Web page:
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The Ninth Configuration (William Peter Blatty) 1980


    As the first film to be directed by William Peter Blatty, scribe of The Exorcist, Iím sure that The Ninth Configuration must have been greeted with some degree of eagerness. Unfortunately the knowledge that his new work would have a built in audience seems to have created in its director an assumption that people would be willing to put up with this insanely self-indulgent and bloated work. Though The Ninth Configuration walks boldly into a crisis of faith as The Exorcist did, thereís no doubt that itís an inferior film to that earlier hit, no matter how much it must have meant to its director. The film, which chronicles the rehabilitation of a group of psychotic Vietnam veterans who are housed in an old cathedral in the Pacific Northwest, presents itself as an allegory thatís so impossibly overstuffed that it canít help but explode. It attempts nothing less than to shoehorn the modern American experience into a desperate attempt by people to deny the unavoidable possibility that there may not be a God. In doing so, Blatty has his cast of colorful lunatics reference a multitude of movies (The Treasure of Sierra Madre, Frankenstein, The Jazz Singer, The Great Escape, Spellbound, and many others), pop culture events, and historical occurrences, in an attempt to expose them all as folly. It would take a brilliant director to overturn so much historical baggage, and Blatty simply isnít one, no matter how hard he tries to be. As a result his filmís point, which depends on our agreement with these delusions, is never made.


    So much goes wrong in The Ninth Configuration that itís difficult to find a place to start. From the bizarre music video that opens the film onward, thereís no sign that weíre on familiar ground here, and while thatís initially refreshing, slowly patience ebbs as it becomes apparent that Blatty isnít taking us anywhere new. Better movies like One Flew Over the Cuckooís Nest and Shock Corridor have used the insane asylum as a microcosmic metaphor of our national lunacy, but those films worked to a degree because they didnít feel like they were exploiting the madness of their characters to make a screenwriterís statement hold water. Blatty flubs badly here, since he makes each member in his cast of crazy people so wildly different that their insanity seems gimmicky (thereís the Shakespeare-loving one, the ex-astronaut, the black one, etcÖ). The way that they march into the room of the instituteís psychiatrist one at a time to deliver their colorful and humorous monologue makes the film feel like a sitcom. Weíre told that the inmates are all intelligent, but theyíre all unnecessarily glib here, and the way that each of them makes astute (but groundless) observations about The Way We Live shreds all credibility.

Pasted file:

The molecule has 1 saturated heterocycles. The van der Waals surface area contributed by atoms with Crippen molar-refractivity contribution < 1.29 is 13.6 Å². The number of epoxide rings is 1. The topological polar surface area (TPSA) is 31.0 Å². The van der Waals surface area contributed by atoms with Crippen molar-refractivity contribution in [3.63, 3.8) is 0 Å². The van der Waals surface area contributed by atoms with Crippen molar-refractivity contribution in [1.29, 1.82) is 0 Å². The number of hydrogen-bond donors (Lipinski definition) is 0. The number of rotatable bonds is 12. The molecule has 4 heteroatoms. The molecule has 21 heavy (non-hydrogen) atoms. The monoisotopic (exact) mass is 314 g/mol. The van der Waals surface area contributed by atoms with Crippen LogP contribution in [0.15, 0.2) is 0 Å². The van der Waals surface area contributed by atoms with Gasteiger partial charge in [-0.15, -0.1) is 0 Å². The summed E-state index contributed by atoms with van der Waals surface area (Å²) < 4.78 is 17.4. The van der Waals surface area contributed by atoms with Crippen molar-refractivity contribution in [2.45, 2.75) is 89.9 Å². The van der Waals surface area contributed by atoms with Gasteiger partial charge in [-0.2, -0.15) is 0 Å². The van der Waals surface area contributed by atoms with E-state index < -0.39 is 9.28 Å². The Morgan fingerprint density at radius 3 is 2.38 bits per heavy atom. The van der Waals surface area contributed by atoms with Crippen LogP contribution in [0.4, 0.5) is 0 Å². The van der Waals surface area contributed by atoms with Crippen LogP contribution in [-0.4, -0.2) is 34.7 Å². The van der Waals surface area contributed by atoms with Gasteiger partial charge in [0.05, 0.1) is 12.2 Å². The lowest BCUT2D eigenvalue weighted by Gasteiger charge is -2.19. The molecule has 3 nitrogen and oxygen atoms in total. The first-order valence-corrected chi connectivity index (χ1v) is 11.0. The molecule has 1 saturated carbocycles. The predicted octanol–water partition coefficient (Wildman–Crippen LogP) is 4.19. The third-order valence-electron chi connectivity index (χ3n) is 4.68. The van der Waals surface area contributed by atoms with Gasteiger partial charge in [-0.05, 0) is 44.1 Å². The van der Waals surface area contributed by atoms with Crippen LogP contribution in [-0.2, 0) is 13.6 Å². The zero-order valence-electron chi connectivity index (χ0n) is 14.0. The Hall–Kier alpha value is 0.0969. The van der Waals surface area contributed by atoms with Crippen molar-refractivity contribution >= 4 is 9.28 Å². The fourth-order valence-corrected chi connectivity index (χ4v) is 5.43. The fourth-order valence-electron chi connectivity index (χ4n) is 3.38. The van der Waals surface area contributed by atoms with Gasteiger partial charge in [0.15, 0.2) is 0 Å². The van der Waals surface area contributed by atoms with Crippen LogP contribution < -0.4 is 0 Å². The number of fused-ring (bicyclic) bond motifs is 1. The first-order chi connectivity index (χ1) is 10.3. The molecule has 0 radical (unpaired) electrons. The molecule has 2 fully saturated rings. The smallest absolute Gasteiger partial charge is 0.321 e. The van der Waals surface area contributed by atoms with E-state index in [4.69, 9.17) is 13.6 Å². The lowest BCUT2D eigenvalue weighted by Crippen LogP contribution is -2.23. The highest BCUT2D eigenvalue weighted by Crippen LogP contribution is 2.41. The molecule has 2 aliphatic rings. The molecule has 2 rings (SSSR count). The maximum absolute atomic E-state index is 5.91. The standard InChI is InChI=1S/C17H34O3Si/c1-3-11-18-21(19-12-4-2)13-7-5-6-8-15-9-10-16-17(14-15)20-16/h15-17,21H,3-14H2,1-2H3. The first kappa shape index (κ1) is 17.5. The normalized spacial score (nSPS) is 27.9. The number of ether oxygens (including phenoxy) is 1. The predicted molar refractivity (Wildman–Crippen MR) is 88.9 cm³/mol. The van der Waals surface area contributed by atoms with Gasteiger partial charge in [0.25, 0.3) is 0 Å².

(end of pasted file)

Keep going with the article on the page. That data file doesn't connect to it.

As the film proceeds, and it becomes increasingly difficult to tell the patients from the doctors, the movie seems to be suggesting that the standards that we use to judge the world we live in are wildly out of whack, but I canít subscribe to that thesis, since the filmís presentation of it is so messy. Any specks of truth that might emerge from the prisonersí observations are obscured by the unavoidable realization that Blatty is using them as his podium. While thatís not inherently offensive, since the movie skews so far from reality, itís glib and far from convincing. When Blatty finally asks us to accept one of these psychopaths as a Christ figure, itís too much. As he continues to build upon his pompous mess of a movie, he tries to invoke The Deer Hunter and the most serious, soul-searching moments of Bergmanís oeuvre, but comes up with nothing thatís remotely affecting. To ask oneís audience to endure your soul-searching is a great demand, and if youíre doing it, you had better be able to back up your ideas with enough cinematic verve to transport the audience to a world where these questions truly matter. The Ninth Configuration, which is a truly bad movie, is a parable that canít convince the audience that itís worth pondering. Even on its own terms, the movie seems a bit shallow, since after the personal absolution of its characters finally arrives, Blatty offers no answer for the rest of the blighted masses. Perhaps worst of all, it fails to excite even as an exercise in sheer excesses, since the ending turns toward the introspective instead of toward the epic. Instead of trying for something brave when it matters most, it hews its bets and resorts to cheap sentiment.



Jeremy Heilman